Can a Woman Be a Great Leader Without a Dragon? Do female entrepreneurs need fire-breathing reptiles to advance in business?

By Victoria Cairl

Opinions expressed by Entrepreneur contributors are their own.

Courtesy of HBO

Years ago, I read that there are three types of leaders: those who lead by friendship, those who lead by fear and those who lead by respect. The best leaders can do all three.

Now in mid-career, I have been thinking more and more about how to be a better leader and which type of leader I will ultimately become. There's one catch, I am a woman, and that changes the advice I get on leadership. To be a female leader, I've been told by multiple women in business, "You must be warm. You must be in good physical form. You must act like a lady."

Are you kidding me? What man is told this?

Related: Why Is This VC Firm Doubling Down on Women Entrepreneurs? Because It's Good for Business.

Looking to pop culture, it seems like to truly lead and be given the respect you deserve as a female leader, you may just need a dragon or two or three to get ahead. Don't get me wrong, watching Game of Thrones is my happy place as a feminist -- women dominate leadership roles and there's a good chance a good woman will end up on the Iron Throne. But do we need fire-breathing reptiles to advance?

There are a few jobs where women come out ahead in business. According to research recently done by DiscoverOrg, female executives remain mostly segregated in three departments: Human Resources, Communications and Compliance.

Broken down by specific executive titles:

  • Chief Human Resources Officer (Chief People Officer), 61% female
  • Head of Communications, 51% female
  • Chief Compliance Officer, 47% female

Related: Women Business Owners Are Missing Out on Billions -- How Congress Can Change That

Meanwhile, male dominated roles still see female participation at single to low-double digit rates:

  • Chief Technology Officer, 7% female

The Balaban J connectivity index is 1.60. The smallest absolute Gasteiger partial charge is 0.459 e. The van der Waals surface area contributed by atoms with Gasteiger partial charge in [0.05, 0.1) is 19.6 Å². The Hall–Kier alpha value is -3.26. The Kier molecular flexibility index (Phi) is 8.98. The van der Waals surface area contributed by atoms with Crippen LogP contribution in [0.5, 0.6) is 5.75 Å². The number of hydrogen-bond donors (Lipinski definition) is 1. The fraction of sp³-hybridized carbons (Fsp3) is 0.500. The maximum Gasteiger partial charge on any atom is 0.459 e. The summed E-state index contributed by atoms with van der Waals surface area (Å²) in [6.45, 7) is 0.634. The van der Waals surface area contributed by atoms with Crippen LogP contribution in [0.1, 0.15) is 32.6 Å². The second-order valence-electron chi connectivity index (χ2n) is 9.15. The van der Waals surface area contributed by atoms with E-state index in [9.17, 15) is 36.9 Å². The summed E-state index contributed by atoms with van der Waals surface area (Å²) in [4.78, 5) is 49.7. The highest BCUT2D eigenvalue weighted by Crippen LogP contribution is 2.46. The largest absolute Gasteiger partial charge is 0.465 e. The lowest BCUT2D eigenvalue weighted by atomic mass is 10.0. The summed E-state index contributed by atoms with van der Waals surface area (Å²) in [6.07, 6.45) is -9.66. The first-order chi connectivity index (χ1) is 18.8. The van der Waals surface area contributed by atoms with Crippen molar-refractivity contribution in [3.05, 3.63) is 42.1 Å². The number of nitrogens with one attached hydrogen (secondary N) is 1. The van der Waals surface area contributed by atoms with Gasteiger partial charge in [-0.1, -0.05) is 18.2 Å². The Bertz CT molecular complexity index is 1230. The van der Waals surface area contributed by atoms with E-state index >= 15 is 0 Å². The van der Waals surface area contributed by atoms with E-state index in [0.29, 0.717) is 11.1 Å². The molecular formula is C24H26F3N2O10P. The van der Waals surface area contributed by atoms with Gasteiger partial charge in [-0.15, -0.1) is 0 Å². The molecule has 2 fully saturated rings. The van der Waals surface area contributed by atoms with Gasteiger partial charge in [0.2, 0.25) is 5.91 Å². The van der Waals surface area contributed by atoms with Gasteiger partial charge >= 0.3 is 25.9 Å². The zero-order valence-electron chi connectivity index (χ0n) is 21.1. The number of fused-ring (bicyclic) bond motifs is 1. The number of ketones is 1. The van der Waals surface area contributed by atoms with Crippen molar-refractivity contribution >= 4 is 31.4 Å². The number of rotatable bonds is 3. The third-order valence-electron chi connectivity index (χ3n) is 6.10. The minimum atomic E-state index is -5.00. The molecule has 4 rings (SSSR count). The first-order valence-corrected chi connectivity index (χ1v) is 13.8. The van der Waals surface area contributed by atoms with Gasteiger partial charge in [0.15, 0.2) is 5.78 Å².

• Head of Sales, 7% female
  • Chair of the Board, 8% female
  • Chief Executive Officer, 10% female
  • Chief Investment Officer, 12% female
  • Chief Information Officer, 16% female
  • Chief Financial Officer, 17% female

Why do we lag in the second group? In my experience, it starts in grade school. There's an idea ingrained in our culture that girls just aren't as good at math, and as we've seen, that can extend to horrible memos written by men at progressive companies such as Google discouraging women in tech.

I wish the world would change overnight, but that's not very realistic. What can change overnight, however, is how we women view ourselves. I refuse to be put in any box and I encourage my daughters to pursue their passions for math and science, their best subjects as they hit high school this fall.

So, here's to changing those statistics in the years ahead. And here's to supporting the next generation of women in school and women in the workplace. Men should join the band wagon, too. Let's rethink the hiring process to not assume that one gender is better than the other at anything.

But to speed things up, if anyone has a dragon I can borrow, that would be great.

Related Video: How to Craft the Perfect Elevator Pitch

Victoria Cairl

VP of Business Development at Show-Score

Victoria Cairl writes about women and work. She's is the VP of Business Development at Show-Score, having previously worked at Lincoln Center, The Met Museum and Disney Theatrical.

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